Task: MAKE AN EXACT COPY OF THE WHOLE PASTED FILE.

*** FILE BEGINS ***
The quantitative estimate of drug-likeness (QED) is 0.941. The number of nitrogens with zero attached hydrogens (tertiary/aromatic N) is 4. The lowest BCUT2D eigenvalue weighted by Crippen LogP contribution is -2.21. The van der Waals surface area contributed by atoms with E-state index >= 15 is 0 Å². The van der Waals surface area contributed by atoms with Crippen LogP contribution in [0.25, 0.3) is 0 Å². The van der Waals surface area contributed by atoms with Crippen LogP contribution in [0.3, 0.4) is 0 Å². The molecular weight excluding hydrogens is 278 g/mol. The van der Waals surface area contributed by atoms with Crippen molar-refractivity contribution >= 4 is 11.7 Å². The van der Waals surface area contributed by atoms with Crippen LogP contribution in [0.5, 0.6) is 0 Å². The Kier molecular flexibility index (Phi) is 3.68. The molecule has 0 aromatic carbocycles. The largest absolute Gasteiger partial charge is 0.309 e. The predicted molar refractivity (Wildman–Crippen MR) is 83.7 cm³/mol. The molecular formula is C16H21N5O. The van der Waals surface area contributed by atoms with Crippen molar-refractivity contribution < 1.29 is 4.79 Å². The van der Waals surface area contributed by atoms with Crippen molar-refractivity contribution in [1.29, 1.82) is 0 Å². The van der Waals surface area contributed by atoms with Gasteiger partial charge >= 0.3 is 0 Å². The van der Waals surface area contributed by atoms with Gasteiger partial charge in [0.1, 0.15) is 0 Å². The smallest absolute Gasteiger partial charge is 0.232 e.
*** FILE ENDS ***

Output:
The quantitative estimate of drug-likeness (QED) is 0.941. The number of nitrogens with zero attached hydrogens (tertiary/aromatic N) is 4. The lowest BCUT2D eigenvalue weighted by Crippen LogP contribution is -2.21. The van der Waals surface area contributed by atoms with E-state index >= 15 is 0 Å². The van der Waals surface area contributed by atoms with Crippen LogP contribution in [0.25, 0.3) is 0 Å². The van der Waals surface area contributed by atoms with Crippen LogP contribution in [0.3, 0.4) is 0 Å². The molecular weight excluding hydrogens is 278 g/mol. The van der Waals surface area contributed by atoms with Crippen molar-refractivity contribution >= 4 is 11.7 Å². The van der Waals surface area contributed by atoms with Crippen LogP contribution in [0.5, 0.6) is 0 Å². The Kier molecular flexibility index (Phi) is 3.68. The molecule has 0 aromatic carbocycles. The largest absolute Gasteiger partial charge is 0.309 e. The predicted molar refractivity (Wildman–Crippen MR) is 83.7 cm³/mol. The molecular formula is C16H21N5O. The van der Waals surface area contributed by atoms with Crippen molar-refractivity contribution < 1.29 is 4.79 Å². The van der Waals surface area contributed by atoms with Crippen molar-refractivity contribution in [1.29, 1.82) is 0 Å². The van der Waals surface area contributed by atoms with Gasteiger partial charge >= 0.3 is 0 Å². The van der Waals surface area contributed by atoms with Gasteiger partial charge in [0.1, 0.15) is 0 Å². The smallest absolute Gasteiger partial charge is 0.232 e.